Back when he was in seminary school, Robert Wolfe never imagined he’d spend 23 years ministering to inmates in prison. But as he looks back on his career with the Forsyth Jail & Prison Ministries (FJPM), he calls the experience an “amazing journey.” The Moravian minister gave his final sermon at the prison in late August and is now enjoying life as a retiree alongside his wife, Sandy.
“I think it’s a good sign if you keep ending up places you didn’t think you were going to,” Wolfe, 66, says. “Maybe it means you’re paying attention to see if God’s moving you in a direction you didn’t expect.”
Wolfe was 38 and was working as a foam insulation installer when he decided to become a minister. During seminary, he spent time in housing projects and became aware of “broader issues that other people dealt with that I didn’t,” he says. “I became very aware of how blessed I had been both my parents always came home at night. It opens your mind up to the notion that the playing field’s not level.”
He went on to serve as the assistant pastor at Friedberg Moravian Church until the mid-1990s, when he was offered the position of full-time chaplain for the Forsyth Jail & Prison Ministries. He admits to initially being wary of the new role.
“I didn’t understand how they thought it would be a good fit for me, or me for them,” Wolfe says. “I had never even been to the prison.”
But after meeting with Rodney Stilwell, senior chaplain at FJPM, Wolfe began to see things differently.
“I started thinking, ‘Maybe I ought to be paying more attention to what’s going on over there. They’re doing some really great things.’ ”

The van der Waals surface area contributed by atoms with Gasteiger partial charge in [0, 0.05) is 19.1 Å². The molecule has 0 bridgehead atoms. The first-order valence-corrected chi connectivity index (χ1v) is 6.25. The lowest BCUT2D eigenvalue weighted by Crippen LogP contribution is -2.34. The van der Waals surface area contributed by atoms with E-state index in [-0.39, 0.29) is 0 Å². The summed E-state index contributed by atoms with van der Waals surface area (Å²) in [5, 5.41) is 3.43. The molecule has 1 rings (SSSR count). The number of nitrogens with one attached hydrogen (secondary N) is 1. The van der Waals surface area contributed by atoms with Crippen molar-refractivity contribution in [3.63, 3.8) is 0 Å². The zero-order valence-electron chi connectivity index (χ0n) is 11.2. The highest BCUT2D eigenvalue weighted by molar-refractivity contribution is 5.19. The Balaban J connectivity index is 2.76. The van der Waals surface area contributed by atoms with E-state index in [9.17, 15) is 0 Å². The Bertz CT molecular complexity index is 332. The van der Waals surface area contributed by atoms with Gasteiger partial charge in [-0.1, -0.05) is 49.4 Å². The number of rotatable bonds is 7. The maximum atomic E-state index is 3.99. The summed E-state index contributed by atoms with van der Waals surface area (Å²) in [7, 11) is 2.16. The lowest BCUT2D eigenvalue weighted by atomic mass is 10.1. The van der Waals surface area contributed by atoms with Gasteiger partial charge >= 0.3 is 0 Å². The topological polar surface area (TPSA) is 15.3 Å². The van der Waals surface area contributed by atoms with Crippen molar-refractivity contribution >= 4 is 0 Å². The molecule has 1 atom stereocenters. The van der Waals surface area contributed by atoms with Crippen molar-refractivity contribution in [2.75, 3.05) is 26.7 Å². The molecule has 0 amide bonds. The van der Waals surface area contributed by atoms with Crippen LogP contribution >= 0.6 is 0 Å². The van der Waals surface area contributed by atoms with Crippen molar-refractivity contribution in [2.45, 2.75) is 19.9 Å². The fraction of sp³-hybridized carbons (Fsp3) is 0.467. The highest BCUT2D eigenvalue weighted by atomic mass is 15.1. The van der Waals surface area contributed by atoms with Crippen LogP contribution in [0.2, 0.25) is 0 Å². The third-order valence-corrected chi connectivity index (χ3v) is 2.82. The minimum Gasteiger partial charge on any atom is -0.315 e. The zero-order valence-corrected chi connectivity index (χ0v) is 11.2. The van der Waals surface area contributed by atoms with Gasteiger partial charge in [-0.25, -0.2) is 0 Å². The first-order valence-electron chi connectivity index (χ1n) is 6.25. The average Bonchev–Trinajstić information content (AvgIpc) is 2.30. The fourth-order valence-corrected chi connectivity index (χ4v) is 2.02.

Founded in 1977, Forsyth Jail & Prison Ministries has served thousands of incarcerated men and women through various Christian-based programs such as bible studies, worship services, literacy and music, and a weekly mentoring program known as Yokefellows. Through these programs, inmates often uncover their innate talents and find a greater purpose.
“Sometimes that’s all we’re doing, providing space and opportunity for something to grow that hadn’t had an opportunity to grow before,” Wolfe says.
“I can fill the coliseum up with people that didn’t come back [to prison] yet continue to support the ministry because of what it did in their life. The post-prison achievers—the fact that they want to come back to do the Yokefellows and volunteer to lead bible studies—it’s just a testament to the difference the program made in their lives. I was just blessed to be a part of it.”
For information on volunteer opportunities with Forsyth Jail & Prison Ministries, go to forsythjpm.org.